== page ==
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Swansea Sound – Photo courtesy of Swansea Sound
Swansea Sound: a band that came into being during lockdown and decided that fast, loud, political indie pop-punk was the answer to being stuck indoors. Who needs introspection?
Hue Williams is reunited with Pooh Sticks singing partner Amelia Fletcher (ex- Talulah Gosh, Heavenly). Rob Pursey (also ex-Heavenly) and Ian Button (Wreckless Eric’s live collaborator, ex-Death In Vegas) provide the noise. Fletcher, Pursey, and Button also perform in The Catenary Wires (and released album Birling Gap this past June).
Swansea Sound are the funny, angry, gleeful and savage past, present and future of indie. The band has played just one gig in real life – but there will be more in 2022.
Their debut album Live at the Rum Puncheon will be released on November 19th on vinyl/CD/cassette/digital. It will not be available on streaming sites.
In the UK, it is released on Skep Wax / Lavender Sweep. In the US, via HHBTM / Austin Town Hall. In Indonesia, though Shiny Happy Records. In Japan, on Hayabusa Landings.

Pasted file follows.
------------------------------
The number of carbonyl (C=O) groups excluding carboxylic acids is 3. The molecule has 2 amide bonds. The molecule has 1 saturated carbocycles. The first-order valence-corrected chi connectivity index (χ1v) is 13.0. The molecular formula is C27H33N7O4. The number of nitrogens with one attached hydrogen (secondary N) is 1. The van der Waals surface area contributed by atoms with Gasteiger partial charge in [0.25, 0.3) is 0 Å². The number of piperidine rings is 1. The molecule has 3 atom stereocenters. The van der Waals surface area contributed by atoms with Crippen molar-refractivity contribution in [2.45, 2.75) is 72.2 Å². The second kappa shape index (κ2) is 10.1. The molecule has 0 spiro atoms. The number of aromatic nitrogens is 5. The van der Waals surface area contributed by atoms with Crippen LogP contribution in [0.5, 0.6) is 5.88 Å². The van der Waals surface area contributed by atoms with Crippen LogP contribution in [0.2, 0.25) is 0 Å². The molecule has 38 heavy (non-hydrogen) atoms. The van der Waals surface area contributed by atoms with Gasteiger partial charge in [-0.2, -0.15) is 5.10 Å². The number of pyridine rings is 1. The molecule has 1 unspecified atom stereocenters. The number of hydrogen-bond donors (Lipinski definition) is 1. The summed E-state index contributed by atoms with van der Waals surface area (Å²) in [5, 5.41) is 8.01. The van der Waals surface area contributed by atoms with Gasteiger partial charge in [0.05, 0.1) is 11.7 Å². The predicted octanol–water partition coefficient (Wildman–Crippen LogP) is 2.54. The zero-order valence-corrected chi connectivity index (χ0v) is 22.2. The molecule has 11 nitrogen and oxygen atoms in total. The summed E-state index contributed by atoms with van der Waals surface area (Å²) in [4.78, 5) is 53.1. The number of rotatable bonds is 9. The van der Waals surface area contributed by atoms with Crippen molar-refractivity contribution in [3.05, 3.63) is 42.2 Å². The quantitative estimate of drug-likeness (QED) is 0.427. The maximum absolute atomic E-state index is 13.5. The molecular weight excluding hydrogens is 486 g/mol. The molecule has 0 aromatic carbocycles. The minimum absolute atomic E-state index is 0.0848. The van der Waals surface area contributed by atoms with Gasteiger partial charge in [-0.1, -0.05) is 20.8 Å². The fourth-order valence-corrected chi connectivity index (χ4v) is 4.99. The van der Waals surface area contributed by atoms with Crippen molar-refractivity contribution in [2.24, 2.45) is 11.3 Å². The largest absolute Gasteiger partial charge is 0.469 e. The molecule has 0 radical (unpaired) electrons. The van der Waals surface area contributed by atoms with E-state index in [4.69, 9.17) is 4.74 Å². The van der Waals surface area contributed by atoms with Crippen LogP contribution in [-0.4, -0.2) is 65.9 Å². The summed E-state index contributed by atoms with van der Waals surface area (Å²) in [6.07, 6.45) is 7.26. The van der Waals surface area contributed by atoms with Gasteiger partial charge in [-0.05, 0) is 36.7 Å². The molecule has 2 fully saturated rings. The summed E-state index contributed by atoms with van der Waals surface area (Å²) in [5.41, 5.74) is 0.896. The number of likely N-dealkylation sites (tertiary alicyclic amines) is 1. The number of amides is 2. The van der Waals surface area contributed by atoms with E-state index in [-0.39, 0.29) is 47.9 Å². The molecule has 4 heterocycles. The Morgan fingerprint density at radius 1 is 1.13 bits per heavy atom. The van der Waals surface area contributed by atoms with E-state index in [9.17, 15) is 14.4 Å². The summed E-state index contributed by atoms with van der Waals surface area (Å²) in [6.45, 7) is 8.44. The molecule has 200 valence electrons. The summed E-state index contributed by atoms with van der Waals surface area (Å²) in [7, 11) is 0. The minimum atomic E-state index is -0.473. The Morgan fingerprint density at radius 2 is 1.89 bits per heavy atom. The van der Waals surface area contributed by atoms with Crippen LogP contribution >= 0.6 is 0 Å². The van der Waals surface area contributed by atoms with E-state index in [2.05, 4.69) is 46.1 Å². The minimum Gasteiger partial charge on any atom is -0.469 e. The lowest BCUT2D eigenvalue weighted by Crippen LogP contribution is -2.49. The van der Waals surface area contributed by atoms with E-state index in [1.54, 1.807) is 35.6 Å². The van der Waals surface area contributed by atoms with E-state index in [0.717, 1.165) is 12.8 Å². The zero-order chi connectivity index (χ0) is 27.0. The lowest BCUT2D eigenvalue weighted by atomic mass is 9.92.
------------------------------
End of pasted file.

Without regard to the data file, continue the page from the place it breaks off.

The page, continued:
Opening track “Rock N Roll Void” catches you up on the past: a two-minute revision session to make sure you haven’t forgotten The Kinks, The Ramones, and the brief explosion of noise pollution that was C86 pop.
The track puts its arm round The Buzzcocks and The Undertones (and maybe even The Pooh Sticks), gives them a great big kiss, and then kicks them into the here and now with a raucous, singalong, punk/pop blast.
The guitars are loud and sweet and demand your attention, while the lyrics ask profound questions: “Who am I? Where do I come from?”, and “Where’s the volume control? ‘Cause I need to play this song REALLY LOUD!”
“Rock N Roll Void” is a good illustration of the album. Witty, sardonic, catchy, anti-corporate pop, fizzing with life. Which is perverse in a way, given that the album was recorded in lockdown without the band members ever meeting. But not quite as perverse as naming the album after a notorious pub in Swansea that closed down decades ago and was demolished in the 1980s.
In the performance music video, Hue and the rest of the band enter their own rock ‘n’ roll twilight zone, surrounded by posters, fanzines, and cassette tapes (What are those?!) from their previous lives.
Swansea Sound took their name from a radio station, and they even use its abandoned logo. Something modern and acidic has taken up residence in a familiar, borrowed frame, just as it has in these indie punk-pop songs. You can throw yourself around to Swansea Sound like it’s 1986, but if you catch the lyrics you’ll remember you’re in 2021. Sorry about that!
Pre-Order Live at the Rum Puncheon at Bandcamp at the Rum Puncheon_
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